Most every business that is embracing DevOps methodologies is also deploying containers – or thinking about deploying containers. Currently, according to this story in Betanews, there are more than 100 products that currently use containers in agile development and they represent $1.7 billion in venture funding. “Eighty-eight percent of enterprises say they're shifting to a DevOps strategy, and containers are changing the nature of DevOps and transforming infrastructure,” Betanews reports.
When it comes to containers, which are essentially virtualizing applications within the operating system as a single unit, the question remains: what are their impact on security? In reality, containers can both be a help and a headwind to good security. One of the important aspects of containers is the metadata they hold. This container metadata informs teams what is in the container, so security professionals, admins, and developers can all see what is in the container and have a good understanding about how important, from a risk perspective, each container happens to be.
Container architecture, because everything is managed in a single unit, has a significant impact on security. Through containerization, rather than dependencies being spread throughout the environment, containers make it possible to fully separate applications that would have run concurrently on a server. This means dependencies, such as services required to support an application, can be bundled within that container – but shut off from other containers and systems. This can, when managed properly, reduce an enterprise’s attack surface.
Another potential benefit is that containers, because they each can be managed as discrete entities that perform a specific task, make automation – and security automation – much more straightforward.
Additionally, each container can be tested by QA teams and securely managed on its own. This makes it easier for DevOps teams to lower the amount of trouble single points of failure can cause in an environment. Operationally this can accelerate both the speed of development and deployment as well as increase the overall quality of an environment.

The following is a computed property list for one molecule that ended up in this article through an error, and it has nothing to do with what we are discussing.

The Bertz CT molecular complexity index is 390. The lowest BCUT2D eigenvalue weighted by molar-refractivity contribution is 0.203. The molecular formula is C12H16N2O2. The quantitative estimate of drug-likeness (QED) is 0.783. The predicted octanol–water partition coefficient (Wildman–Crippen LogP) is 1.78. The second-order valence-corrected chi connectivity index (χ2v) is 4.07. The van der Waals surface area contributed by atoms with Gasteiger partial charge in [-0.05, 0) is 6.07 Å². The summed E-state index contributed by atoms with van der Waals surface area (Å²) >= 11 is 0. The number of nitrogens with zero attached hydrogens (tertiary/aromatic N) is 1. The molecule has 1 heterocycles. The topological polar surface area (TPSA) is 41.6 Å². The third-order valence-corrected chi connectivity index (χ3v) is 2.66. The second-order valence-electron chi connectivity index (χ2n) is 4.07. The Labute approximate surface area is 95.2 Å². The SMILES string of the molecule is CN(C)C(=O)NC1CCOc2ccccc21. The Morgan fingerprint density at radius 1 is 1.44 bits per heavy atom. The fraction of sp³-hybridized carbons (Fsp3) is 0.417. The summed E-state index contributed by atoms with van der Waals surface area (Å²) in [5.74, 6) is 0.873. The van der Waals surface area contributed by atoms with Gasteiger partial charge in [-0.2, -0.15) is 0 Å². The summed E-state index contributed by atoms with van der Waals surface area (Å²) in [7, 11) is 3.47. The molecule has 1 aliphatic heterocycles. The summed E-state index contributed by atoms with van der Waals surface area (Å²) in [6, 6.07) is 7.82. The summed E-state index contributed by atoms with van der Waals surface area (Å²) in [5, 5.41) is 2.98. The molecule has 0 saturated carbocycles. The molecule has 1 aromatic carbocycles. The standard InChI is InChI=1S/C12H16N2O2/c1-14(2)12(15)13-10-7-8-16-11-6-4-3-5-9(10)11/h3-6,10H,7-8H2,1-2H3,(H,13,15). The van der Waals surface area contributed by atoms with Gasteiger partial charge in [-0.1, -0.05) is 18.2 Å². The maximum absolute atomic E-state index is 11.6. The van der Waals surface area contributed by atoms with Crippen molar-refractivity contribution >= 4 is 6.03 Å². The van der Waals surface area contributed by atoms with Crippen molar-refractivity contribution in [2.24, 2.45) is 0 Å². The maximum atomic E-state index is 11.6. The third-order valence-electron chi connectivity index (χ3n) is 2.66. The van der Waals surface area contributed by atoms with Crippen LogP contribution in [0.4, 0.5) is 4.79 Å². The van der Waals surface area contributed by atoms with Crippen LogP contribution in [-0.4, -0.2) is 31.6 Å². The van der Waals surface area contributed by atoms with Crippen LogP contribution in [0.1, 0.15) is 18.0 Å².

Of course, like everything else, nothing is ever one sided and containers certainly have their potential drawback. Just as with virtualized workloads, containers make it easy for software assets to sprawl across the environment. This means they won’t be managed properly, and soon the environment will end up with too many unnecessary services running, a bloated attack surface, and varying patch levels and inconsistent application and system settings and configurations.
Interestingly, the majority of security challenges enterprises encounter with containers are exactly the same challenges they encountered with traditional and virtualized environments –configuration, operating system, and application vulnerabilities.
What can enterprises do to ensure their container environments remain secured? Earlier this year, the Center for Internet Security (CIS) and Docker published the CIS Docker 1.11.0 Benchmark [.pdf]. The Benchmark, CIS and Docker say, was created using a consensus of security experts, including from consulting, software development, audit and compliance, security research, operations, government, and legal.
The six categories covered by the benchmark are below:
Host configuration security
Security recommendations that prep a host machine that will run containerized workloads. By securing the Docker host and implementing infrastructure security best practices, a foundation for securely executing containerized workloads.
Docker daemon configuration
Security recommendations to security the Docker server (daemon). This will help secure all instances running from the server by reviewing Docker related files and directory permissions.
Container Images and Build File
Base images and their build files are what guide how the container behaves, which is vital to a healthy container infrastructure.
By securing the launch, risks of the container being infected are greatly mitigated. The guidance in this section of the document for verifying the veracity of the runtime environment.
Docker Security Operations
This section is a solid overview of current security best practices that should be extended to the container environment.
As you can see from Center for Internet Security and Docker guidance above and what we reviewed in this post, there are some differences in container security to app and server security: but there is a lot of similarity to virtualization security. By following the guidance in the CIS Docker 1.11.0 Benchmark, enterprises can go a long way to locking down their containers and improving security.